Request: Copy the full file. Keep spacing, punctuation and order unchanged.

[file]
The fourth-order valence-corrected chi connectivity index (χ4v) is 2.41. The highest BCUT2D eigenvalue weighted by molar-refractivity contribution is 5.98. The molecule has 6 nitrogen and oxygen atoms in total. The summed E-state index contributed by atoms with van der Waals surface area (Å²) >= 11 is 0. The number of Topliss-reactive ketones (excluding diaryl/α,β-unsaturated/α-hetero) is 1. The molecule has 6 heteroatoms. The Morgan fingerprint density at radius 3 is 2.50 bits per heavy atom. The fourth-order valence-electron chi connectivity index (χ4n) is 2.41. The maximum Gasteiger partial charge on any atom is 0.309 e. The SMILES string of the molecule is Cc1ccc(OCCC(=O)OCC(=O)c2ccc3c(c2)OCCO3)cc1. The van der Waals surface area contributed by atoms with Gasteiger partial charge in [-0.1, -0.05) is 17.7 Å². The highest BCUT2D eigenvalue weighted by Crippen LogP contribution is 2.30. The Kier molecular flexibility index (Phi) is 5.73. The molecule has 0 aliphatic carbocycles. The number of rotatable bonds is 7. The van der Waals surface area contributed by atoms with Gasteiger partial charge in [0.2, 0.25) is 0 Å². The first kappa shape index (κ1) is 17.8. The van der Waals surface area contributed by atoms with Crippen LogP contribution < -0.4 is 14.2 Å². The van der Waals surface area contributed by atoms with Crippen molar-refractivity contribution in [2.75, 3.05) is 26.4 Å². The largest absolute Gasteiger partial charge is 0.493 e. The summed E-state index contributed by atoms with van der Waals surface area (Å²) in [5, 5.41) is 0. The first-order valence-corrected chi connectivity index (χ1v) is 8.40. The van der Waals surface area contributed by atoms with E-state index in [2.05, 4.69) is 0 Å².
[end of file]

The fourth-order valence-corrected chi connectivity index (χ4v) is 2.41. The highest BCUT2D eigenvalue weighted by molar-refractivity contribution is 5.98. The molecule has 6 nitrogen and oxygen atoms in total. The summed E-state index contributed by atoms with van der Waals surface area (Å²) >= 11 is 0. The number of Topliss-reactive ketones (excluding diaryl/α,β-unsaturated/α-hetero) is 1. The molecule has 6 heteroatoms. The Morgan fingerprint density at radius 3 is 2.50 bits per heavy atom. The fourth-order valence-electron chi connectivity index (χ4n) is 2.41. The maximum Gasteiger partial charge on any atom is 0.309 e. The SMILES string of the molecule is Cc1ccc(OCCC(=O)OCC(=O)c2ccc3c(c2)OCCO3)cc1. The van der Waals surface area contributed by atoms with Gasteiger partial charge in [-0.1, -0.05) is 17.7 Å². The highest BCUT2D eigenvalue weighted by Crippen LogP contribution is 2.30. The Kier molecular flexibility index (Phi) is 5.73. The molecule has 0 aliphatic carbocycles. The number of rotatable bonds is 7. The van der Waals surface area contributed by atoms with Gasteiger partial charge in [0.2, 0.25) is 0 Å². The first kappa shape index (κ1) is 17.8. The van der Waals surface area contributed by atoms with Crippen LogP contribution < -0.4 is 14.2 Å². The van der Waals surface area contributed by atoms with Crippen molar-refractivity contribution in [2.75, 3.05) is 26.4 Å². The largest absolute Gasteiger partial charge is 0.493 e. The summed E-state index contributed by atoms with van der Waals surface area (Å²) in [5, 5.41) is 0. The first-order valence-corrected chi connectivity index (χ1v) is 8.40. The van der Waals surface area contributed by atoms with E-state index in [2.05, 4.69) is 0 Å².